Sunday, June 23, 2019

Tonight's Movie: The Tarnished Angels (1957) - A Kino Lorber Blu-ray Review

Rock Hudson, Dorothy Malone, and Robert Stack star in Douglas Sirk's THE TARNISHED ANGELS (1957), available on Blu-ray from Kino Lorber.

THE TARNISHED ANGELS was released as the spring classic film festival season was getting underway in Southern California, so I'm just now catching up with it. The Kino Lorber Blu-ray is a beautiful widescreen print.

The film was a reunion for the three leads, who had all starred in Sirk's WRITTEN ON THE WIND (1956) the previous year. Malone won a Best Supporting Actress Oscar for WRITTEN ON THE WIND, while Stack was nominated as Best Supporting Actor.

In THE TARNISHED ANGELS Stack plays Roger Shumann, a WWI flying ace who is now living in "reduced circumstances." He's a barnstorming pilot performing stunts and racing at carnivals and air shows, with his wife LaVerne (Malone) performing parachute stunts. They're accompanied on the road by their little boy Jack (Chris Olsen) and airplane mechanic Jiggs (Jack Carson), who incidentally carries a torch for LaVerne.

Burke Devlin (Hudson), a reporter with a drinking problem, is interested in writing a story on the Shumanns and meets up with them in New Orleans. Over the course of a few days he becomes enmeshed in the Shumanns' complicated relationship, offering them a place to stay and helping them obtain a new plane after Roger survives a crash. Jiggs warns Roger the new plane can't be made airworthy in a short time frame, but Roger insists...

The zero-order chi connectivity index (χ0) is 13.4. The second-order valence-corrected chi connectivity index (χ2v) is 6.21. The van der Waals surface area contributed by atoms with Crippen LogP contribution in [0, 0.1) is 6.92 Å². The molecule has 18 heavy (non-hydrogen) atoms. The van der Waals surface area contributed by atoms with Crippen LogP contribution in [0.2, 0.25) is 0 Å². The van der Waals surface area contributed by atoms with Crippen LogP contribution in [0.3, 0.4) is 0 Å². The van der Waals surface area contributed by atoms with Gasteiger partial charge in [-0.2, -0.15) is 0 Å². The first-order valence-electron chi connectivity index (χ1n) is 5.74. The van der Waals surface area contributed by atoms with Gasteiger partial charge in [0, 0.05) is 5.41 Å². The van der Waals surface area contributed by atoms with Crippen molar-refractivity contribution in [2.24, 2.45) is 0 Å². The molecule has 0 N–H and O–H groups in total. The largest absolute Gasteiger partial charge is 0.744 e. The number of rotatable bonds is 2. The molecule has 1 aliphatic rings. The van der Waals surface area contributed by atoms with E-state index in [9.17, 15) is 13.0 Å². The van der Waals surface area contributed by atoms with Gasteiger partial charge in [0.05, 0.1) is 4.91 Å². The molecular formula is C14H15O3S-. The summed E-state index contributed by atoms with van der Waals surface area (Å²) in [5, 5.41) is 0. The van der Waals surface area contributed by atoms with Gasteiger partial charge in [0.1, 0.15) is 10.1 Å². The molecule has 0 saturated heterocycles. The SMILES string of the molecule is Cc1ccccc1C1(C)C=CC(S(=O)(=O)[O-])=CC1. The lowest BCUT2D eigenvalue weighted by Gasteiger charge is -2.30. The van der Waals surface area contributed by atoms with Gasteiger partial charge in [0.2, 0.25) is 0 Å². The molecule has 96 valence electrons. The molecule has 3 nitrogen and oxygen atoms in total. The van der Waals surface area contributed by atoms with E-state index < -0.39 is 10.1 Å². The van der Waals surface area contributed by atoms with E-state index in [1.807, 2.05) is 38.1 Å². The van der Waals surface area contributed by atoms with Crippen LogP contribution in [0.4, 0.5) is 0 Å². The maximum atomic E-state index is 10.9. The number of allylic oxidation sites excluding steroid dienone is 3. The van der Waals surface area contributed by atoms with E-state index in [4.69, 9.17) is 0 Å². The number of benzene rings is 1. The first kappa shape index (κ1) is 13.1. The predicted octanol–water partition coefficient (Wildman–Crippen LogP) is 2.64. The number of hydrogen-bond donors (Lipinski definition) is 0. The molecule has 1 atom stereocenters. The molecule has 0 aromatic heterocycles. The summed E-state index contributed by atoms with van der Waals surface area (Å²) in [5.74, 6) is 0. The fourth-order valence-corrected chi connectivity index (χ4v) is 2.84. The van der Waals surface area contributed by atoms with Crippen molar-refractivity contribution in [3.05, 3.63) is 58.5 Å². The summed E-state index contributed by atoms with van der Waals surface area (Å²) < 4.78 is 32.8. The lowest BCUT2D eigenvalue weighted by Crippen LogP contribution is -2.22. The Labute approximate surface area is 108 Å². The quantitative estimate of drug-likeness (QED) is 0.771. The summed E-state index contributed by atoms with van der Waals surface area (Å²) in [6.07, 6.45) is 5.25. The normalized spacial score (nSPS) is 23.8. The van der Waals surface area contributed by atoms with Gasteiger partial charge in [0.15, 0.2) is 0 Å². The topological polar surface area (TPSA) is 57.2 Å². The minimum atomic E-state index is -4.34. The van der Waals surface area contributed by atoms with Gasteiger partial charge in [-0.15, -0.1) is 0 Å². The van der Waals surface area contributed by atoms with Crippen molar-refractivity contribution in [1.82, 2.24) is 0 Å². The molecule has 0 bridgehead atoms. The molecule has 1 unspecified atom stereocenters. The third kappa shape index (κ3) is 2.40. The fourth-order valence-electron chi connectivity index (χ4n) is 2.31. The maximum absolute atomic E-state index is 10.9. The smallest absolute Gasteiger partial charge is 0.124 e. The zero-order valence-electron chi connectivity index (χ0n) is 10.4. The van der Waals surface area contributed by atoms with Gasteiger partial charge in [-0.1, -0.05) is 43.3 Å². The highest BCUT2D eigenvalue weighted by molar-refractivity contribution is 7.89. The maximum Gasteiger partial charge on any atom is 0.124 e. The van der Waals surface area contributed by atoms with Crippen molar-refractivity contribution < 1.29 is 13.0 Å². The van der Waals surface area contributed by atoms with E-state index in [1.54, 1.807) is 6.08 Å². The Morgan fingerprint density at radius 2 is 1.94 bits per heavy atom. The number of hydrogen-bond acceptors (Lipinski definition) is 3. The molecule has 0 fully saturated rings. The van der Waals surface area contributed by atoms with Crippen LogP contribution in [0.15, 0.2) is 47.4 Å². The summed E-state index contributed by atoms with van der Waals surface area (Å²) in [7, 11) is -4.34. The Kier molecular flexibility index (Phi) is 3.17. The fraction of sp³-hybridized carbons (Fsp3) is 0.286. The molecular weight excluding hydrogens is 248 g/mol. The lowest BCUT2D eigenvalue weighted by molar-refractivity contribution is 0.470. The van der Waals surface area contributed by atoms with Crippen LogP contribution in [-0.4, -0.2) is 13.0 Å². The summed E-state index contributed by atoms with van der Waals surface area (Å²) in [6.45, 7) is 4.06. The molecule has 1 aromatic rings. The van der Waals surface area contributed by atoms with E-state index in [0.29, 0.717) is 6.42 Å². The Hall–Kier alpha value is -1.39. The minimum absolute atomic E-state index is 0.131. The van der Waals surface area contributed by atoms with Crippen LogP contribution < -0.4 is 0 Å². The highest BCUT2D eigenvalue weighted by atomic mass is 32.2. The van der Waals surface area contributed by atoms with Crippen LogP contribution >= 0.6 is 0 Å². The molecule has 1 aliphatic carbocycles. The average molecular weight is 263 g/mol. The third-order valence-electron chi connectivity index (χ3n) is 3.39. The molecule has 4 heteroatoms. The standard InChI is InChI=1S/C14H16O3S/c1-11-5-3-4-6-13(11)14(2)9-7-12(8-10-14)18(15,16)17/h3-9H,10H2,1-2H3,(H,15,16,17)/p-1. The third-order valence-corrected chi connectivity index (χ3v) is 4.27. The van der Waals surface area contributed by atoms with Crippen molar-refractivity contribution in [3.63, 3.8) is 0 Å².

While Sirk's other '50s Hudson films, MAGNIFICENT OBSESSION (1954), ALL THAT HEAVEN ALLOWS, and WRITTEN ON THE WIND, were colorful romantic melodramas, THE TARNISHED ANGELS is distinctly different, a somber black-and-white Depression-era drama. (That said, other than the references to WWI a viewer could be forgiven for not realizing it's the Depression, as the wardrobes and hairstyles are completely anachronistic.) I loved the lush romance of MAGNIFICENT OBSESSION and especially ALL THAT HEAVEN ALLOWS, as the lead characters fall in love while also discovering what's really important in life.

I also very much enjoy WRITTEN ON THE WIND, in which the florid -- yet somehow still moving -- performances and garish Technicolor create an air of unreality which makes watching the problems of the wealthy entertaining in a DALLAS sort of way. The viewer feels for the characters, but at the same time is detached enough not to be brought down by their problems.

In contrast to those films, I wasn't taken with THE TARNISHED ANGELS. There's a certain genre of widely admired late '50s/early '60s widescreen black-and-white "serious dramas" which just don't work for me, and this was one of them. It held my attention but in the end it was simply sad, leaving me wondering "Why?"